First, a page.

In this work we present a theory, rather consistent, to our opinion, which enables one to explain the origin and evolution of living beings from the view point of thermodynamics.  The strong belief that the basic principles of natural science and precise theories are stable made it possible to create during the recent years the thermodynamic model of ontogenesis, phylogenesis, and biological evolution in general.  The theory was met by some colleagues with understanding.  To a considerable extent, this theory was developed owing to the fact that the author did not ‘stick’ to fashionable view points and tendencies, which ‘make the absolute’ out of the thermodynamics of non-equilibrium processes.

To be sure, new possibilities will appear in future for the development and application of the thermodynamic theory.  New models, and more advanced ones, will be suggested.  Still the author is convinced that they will be also based on the fundamentals of classical natural science.

Now two decades after the first publication of the "Thermodynamics of Biological Evolution", it is worth mentioning that this work saw the light due to the personal decision of the late Dr. James Danielli, F.R.S., editor in chief of the Journal of Theoretical Biology.  Dr. Danielli, the first author of the first model of a biological membrane, and an outstanding theoretical biologist and physical chemist of our century, decided to forward the manuscript of the paper [1] to eight reviewers.  As a result of such a thorough reviewing, the editor in chief sent a letter to the author.  In particular, it ran “Today I have decided to publish your work, in spite of the fact that Western referees faced serious difficulties while reviewing it.  The reason for my decision is that this work can turn out to be quite outstanding…”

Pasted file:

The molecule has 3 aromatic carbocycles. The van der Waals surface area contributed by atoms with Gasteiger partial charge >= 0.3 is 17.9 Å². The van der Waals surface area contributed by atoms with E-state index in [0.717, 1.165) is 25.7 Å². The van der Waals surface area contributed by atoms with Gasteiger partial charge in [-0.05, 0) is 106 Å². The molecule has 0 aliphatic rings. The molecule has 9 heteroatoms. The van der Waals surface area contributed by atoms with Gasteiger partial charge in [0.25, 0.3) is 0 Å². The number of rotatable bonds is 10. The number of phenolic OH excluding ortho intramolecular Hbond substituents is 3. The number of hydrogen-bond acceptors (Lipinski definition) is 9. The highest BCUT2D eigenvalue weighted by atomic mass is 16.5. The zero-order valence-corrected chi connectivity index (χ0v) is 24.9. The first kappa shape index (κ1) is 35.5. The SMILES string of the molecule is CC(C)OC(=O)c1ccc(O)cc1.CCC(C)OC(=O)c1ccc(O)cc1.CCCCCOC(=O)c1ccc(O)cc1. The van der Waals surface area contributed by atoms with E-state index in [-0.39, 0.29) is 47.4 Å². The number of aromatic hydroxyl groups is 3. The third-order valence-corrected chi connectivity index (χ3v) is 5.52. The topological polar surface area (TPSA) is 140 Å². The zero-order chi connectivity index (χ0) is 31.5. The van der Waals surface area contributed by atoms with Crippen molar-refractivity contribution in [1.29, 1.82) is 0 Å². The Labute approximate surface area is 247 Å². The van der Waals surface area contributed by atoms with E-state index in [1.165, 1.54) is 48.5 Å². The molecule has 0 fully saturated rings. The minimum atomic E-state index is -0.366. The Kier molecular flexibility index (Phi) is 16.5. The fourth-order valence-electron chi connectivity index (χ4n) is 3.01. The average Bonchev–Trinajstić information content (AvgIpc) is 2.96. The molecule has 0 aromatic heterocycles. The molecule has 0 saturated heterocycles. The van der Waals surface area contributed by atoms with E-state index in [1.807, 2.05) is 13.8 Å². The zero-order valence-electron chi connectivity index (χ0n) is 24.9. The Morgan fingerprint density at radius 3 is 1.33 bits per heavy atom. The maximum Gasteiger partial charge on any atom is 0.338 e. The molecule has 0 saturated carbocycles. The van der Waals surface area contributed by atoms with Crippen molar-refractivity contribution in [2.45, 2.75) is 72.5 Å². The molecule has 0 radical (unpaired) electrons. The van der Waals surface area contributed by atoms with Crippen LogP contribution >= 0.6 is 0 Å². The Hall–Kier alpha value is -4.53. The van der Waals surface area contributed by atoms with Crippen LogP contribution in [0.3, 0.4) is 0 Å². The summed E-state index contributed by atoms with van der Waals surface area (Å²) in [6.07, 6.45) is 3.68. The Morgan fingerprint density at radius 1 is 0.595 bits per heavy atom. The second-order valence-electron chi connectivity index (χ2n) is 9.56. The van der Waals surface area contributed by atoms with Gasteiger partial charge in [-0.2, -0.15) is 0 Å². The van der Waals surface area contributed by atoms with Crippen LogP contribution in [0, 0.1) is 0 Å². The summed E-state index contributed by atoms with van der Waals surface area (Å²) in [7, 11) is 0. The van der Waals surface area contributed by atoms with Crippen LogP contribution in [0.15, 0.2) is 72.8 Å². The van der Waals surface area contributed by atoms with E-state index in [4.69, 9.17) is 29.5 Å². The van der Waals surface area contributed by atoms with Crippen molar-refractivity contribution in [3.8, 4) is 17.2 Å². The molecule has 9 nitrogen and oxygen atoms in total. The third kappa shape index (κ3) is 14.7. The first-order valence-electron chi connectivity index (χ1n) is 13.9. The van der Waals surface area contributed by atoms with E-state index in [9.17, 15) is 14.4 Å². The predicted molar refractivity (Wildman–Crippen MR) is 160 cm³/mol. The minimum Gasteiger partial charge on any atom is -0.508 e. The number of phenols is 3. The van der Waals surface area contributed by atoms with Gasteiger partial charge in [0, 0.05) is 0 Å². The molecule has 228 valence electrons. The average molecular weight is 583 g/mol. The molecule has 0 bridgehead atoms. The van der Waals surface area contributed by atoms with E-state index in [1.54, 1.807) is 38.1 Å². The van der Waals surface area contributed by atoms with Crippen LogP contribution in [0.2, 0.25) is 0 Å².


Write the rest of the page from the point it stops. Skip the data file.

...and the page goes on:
A couple of years later J. Danielli wrote to the author: “I am very glad to give any help which I am able to do insisting that your ideas are appropriately published.” The correspondence was continued.  Unfortunately, many letters perished as time passed.  However, they left a fadeless memory in my heart and always inspired me to make my way thorough the ‘murky wood’ of the extremely complicated by interesting problem of understanding life as a phenomenon.  Today, the ‘wood’ is much thinner; there is clear sky in sight with the bright ‘star of thermodynamics’, which never let anybody down.

Another great scientist, Kenneth G. Denbigh, F.R.S., discovered the ‘rational grounds’ already in the early publications of the author devoted to this problem.  The outstanding, excellent works by K. Denbigh in various fields of natural science, as well as his personal letters, stimulated the author in his attempts to achieve the results in their most accomplished form.

The research carried out by the author in the field of biological evolution was supported by the attention of several creators of modern natural science, such as: H. Urey, P. Mitchell, S. Ponnamperuma,, N. Bogolyubov, and Ya. Zel’dovich.  Many suggestions were made by G. Arrhenius, V. Kazakov, F. Komarov, E. Ovcharenko, Lord G. Porter and Z. Sabirov.  The author is greatly indebted to all of them.

The length of the monograph is deliberately limited; it deals only with the evolution of structures considered in the framework of the thermostatic approach.  The text contains some clarifying comments, and in the Appendices several notions are defined.  All of this is done to make the material more comprehensible. 

I hope that the present work will meet understanding in the scientific world and be of interest, first of all, for young scientists.

Georgi Gladyshev

Professor of Physical Chemistry
Institute of Ecological Biophysical Chemistry of the Academy of Creative Endeavors
Laboratory of Thermodynamics and Macrokinetics of Non-equilibrium Systems of N.N. Semenov Institute of Chemical Physics of the Russian Academy of Sciences

Professor of the Chair of Biomedical Systems and Devices
N.E. Bauman Moscow State Technical University, 1975-1985

[1] Journal of Theoretical Biology. 1978. Vol. 75. pgs. 425-444 [Link]

Thermodynamic Theory
of the Evolution of Living Beings
Institute of Human Thermodynamics